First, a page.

Josie headed straight for Mexico when she found out. Lirio was surfing in remote Sumatra and didn’t receive the news straight away. With Josie’s background in law enforcement, she wanted to help. It was her initial work over Facebook that brought the case to light, with Mexican authorities yet to put together the missing persons report from one state, with the burned out van in another. Once on the ground, Josie knew she had to keep a straight face. “I’m pretty organised. Obviously I was devastated when it happened, but when it came to the investigation side I was quite resilient and had to be. Obviously, if I was too emotional nothing would have got done,” she says.
With the investigation predicted to take at least a month (at the time of print Mexican authorities are continuing to prosecute the case, with hearing dates set for later this month), Josie and Andrea, Adam’s girlfriend, decided to finish the boys trip for them. Heading south from Guadalajara, they stopped in at the spots they’d planned to visit, in what was a predictably heart wrenching journey. Still, Josie refuses to sink the boot into Mexico.
“They were just in the wrong place at the wrong time. Mexicans are brilliant,” she says, adding, “You can get that in any country. I’ve had no problems in Mexico, nothing has changed my opinion,” says Josie.
The alleged murderers were eventually apprehended, and revealed to be nothing more than low-level bandits with no links to any drug cartel. Their main earn was selling small amounts of drugs and robbing people along the stretch of highway Dean and Adam had been travelling. When confronted it is believed the Australians fought back and were shot dead in the struggle. Far from turning her back on the country, Josie and the families of the deceased remain committed to charity work in the region, via US-based Share The Stoke and the locally-based PEACE.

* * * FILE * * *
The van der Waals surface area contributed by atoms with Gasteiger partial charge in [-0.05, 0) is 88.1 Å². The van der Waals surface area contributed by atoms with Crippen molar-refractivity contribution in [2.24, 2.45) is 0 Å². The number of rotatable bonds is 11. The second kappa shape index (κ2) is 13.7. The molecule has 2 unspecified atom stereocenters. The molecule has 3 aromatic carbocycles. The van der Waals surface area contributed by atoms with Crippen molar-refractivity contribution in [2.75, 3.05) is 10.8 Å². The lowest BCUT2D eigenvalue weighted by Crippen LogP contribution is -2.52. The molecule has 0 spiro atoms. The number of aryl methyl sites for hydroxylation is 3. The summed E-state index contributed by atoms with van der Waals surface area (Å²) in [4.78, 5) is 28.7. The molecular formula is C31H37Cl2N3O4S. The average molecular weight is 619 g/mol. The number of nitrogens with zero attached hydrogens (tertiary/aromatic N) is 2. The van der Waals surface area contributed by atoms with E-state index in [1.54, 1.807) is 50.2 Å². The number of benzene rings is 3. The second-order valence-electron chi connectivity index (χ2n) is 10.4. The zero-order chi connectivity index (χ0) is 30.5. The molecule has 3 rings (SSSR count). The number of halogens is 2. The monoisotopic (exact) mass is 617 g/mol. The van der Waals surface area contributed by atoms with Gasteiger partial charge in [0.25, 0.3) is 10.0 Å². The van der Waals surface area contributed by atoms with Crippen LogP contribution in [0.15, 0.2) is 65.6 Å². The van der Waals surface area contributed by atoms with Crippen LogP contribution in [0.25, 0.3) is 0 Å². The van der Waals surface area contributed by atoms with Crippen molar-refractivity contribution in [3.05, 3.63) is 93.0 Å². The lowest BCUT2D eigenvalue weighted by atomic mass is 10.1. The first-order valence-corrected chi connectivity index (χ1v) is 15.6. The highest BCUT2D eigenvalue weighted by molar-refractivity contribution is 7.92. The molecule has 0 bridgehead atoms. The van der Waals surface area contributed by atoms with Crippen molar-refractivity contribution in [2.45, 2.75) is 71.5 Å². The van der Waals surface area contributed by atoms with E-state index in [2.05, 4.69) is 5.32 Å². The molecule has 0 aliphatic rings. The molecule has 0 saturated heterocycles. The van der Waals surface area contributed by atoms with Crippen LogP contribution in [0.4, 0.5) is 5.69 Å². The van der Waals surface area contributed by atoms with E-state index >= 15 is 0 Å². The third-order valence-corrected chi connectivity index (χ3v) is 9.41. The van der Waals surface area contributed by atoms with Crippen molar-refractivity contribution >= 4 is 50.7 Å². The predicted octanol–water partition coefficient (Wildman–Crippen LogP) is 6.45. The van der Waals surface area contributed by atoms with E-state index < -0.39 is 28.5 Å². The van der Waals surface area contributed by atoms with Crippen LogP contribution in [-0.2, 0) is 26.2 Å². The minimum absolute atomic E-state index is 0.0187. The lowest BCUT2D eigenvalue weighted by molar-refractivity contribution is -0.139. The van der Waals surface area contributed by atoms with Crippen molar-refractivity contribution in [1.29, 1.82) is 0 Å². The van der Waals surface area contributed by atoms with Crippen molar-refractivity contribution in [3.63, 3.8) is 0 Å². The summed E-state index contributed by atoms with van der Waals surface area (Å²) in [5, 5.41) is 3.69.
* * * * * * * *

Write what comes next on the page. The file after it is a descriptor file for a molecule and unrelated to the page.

As the families and friends of Dean and Adam began to arrive in Mexico, Josie and Andrea headed back up to Porta Villata to help with investigations, the entire crew moving into the same house as the grieving process kicked in in full. “That was a story on its own,” says Josie.
Dressed in blue pants and a white top today, she bares the tanned complexion earned since beginning the journey to spread Dean’s ashes around the world’s best surf spots (Dean’s family is preparing to do the same). After travelling up the east coast of Australia, she plans to post-up in Bali for a while, then continue onto Hawaii, South Africa, Iceland, Morocco and more.
“I know it sounds weird and morbid to say about that conversation, but in hindsight I’m glad we had it because now I know what to do. So it’s not just like, do I put him at one wave? No, he told me. So I’m just gonna spend as long as it takes to take him around the world to places even I haven’t been, like Hawaii, South Africa, and Morocco, Iceland, where there’s some good waves and it will take me to some different places – India, Bali, France, to put some ashes there as well. As many as I can get to for him. It will keep me travelling, with a purpose I guess. I won’t be morbid about it, just have a glass of wine, find a wave,” she says.
Josie and Lirio, moving forward and remembering a man that they loved. (Photo by Danny Armstrong).
Sipping from a glass white wine, with a menthol cigarette in her hand, Josie is the embodiment of strength and dignity. She refuses to show emotion, and not for a second looks like cracking. But the ructions are there, on the inside. She sighs before letting it out. “It’s a really, I dunno…”
“I was gonna spend the rest of my life with him. We were engaged you know? Unofficially, but we were. Even though we were gonna live the rest of our lives travelling, we planned things.”
“I was his best friend, he was my best friend. He talked to me about everything and anything…Just to go from that complete and utter unity…We were one person, almost. We had our individual personalities but we did everything together. I mean, we gave each other space to go and travel, but he’d never go to his friends with problems. He’d only come to me and vice versa.”
“To have that cut off, it feels lonely. Very very lonely. Even though I’m with people all the time. It’s very, very lonely,” she says.
“It’s almost like a dream. I imagine this dream guy and this dream lifestyle and it’s like I dreamt it all. Like, oh, it didn’t actually happen. Yeah, it was like a long dream.”
Nevertheless, the dream continues.